by Brother Gerald del Campo
Mansur al-Hallaj was born in the southern Iranian community of Tur in the province of Fars around 858. His full name was Abu Al-mughith Al-husayn Ibn Mansur Al-hallaj. He was a Sufi and one of Islam’s most controversial writers and teachers. Because he was the embodiment of the Muslim experience, Mansur’s life and death represent to many, a reference point in Islamic history.
His grandfather was a Zoroastrian, and was rumored to have been a decadent of Abu Ayyud, a companion of Muhammad. After relocating to a region famous for textiles, his father became a Muslim and may have made a living selling wool.
Al-Hallaj was fascinated with the ascetic way of life at a very young age. He memorized the Qur’an during his teens, and began to retreat from the world to gather with other like minded individuals to study Islamic mysticism.
He later married, and made a pilgrimage to Mecca, and stayed there for a year. He began to travel the world abroad, preaching, teaching and writing along the way about the way to an intimate relationship with God. By the time he went on his second pilgrimage to Mecca, several apprentices accompanied him, and after returning to his family for a short period of time, traveled to India and Turkistan to spread the Islamic teachings. After this, he made a third pilgrimage to Mecca, and returned to Baghdad.
The situation in which al-Hallaj taught and wrote was shaped by social, economic, political, and religious stress, which eventually led to his arrest. Sufism was new at the time, and it had provoked extensive opposition from the Muslim orthodoxy. Sufi masters considered his sharing the beauty of mystical experience with the masses undisciplined at best, disobedient at worst. A combination of things probably led to his execution: he was an outspoken moral-political reformist, and there were great similarities between the missionary style of the terrorist Qarmat and his own. It wasn’t long before the political leaders could make a case against him.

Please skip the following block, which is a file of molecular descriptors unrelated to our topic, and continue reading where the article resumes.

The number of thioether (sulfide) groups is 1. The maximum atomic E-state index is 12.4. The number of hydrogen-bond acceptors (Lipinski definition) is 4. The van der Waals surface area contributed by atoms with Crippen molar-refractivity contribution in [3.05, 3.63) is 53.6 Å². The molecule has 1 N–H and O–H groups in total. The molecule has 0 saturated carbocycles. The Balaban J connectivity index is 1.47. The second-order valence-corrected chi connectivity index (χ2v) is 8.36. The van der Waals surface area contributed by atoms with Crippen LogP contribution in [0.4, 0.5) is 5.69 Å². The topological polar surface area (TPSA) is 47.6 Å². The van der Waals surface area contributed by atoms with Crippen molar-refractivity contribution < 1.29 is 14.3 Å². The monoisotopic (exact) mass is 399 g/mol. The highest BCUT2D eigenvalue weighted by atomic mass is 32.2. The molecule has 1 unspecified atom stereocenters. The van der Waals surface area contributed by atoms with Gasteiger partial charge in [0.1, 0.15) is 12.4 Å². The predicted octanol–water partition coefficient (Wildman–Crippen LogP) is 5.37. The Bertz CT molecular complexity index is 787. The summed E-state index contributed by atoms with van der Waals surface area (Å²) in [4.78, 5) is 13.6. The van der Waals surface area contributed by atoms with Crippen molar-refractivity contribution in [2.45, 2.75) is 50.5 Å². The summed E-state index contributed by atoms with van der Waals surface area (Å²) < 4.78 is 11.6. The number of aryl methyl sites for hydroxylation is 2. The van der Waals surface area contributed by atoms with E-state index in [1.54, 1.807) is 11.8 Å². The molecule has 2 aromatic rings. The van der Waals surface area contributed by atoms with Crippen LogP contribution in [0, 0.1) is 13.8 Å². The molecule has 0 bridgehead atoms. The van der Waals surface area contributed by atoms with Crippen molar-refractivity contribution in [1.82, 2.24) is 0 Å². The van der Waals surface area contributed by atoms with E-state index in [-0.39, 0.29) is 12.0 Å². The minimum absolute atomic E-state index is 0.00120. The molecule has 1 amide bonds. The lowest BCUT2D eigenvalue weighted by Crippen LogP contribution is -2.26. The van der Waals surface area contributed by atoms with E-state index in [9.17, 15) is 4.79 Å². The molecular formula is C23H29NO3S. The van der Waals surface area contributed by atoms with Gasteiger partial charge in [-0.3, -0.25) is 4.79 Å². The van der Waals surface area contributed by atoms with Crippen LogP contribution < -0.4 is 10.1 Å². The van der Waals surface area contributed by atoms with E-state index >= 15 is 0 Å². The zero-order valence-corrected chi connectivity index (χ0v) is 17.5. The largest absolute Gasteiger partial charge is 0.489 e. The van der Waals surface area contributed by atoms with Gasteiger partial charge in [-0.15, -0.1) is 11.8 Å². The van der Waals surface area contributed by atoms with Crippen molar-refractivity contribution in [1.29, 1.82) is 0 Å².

Al-Hallaj was considered an “intoxicated Sufi,” who became so enraptured in ecstasy by the presence of the Divine that he was prone to a loss of personal identity, which blurs the lines between the Divine and the Man. During his arrest he experienced one of these breaks and uttered: “Ana al-haqq,” or “I am the Truth” (or God). The statement was not only highly inappropriate in Islam, but echoed the philosophy of the Qarmatians. Those three little words would mark the beginning of the end for al-Hallaj. Still, his trial was lengthy and marked with uncertainty.
He spent 11 years in confinement in Baghdad, and was finally brutally tortured and crucified. There were many witnesses that stated that al-Hallaj was strangely serene while being tortured, and sincerely forgave his persecutors. He is referred to as “Love’s Prophet.”
Today al-Hallaj is one of the most influential Sufi writers and an important character in Islamic history.
“I have seen my Lord with the eye of my heart, and I said: ‘Who are You?’ He said: ‘You.’”
He died March 26, 922.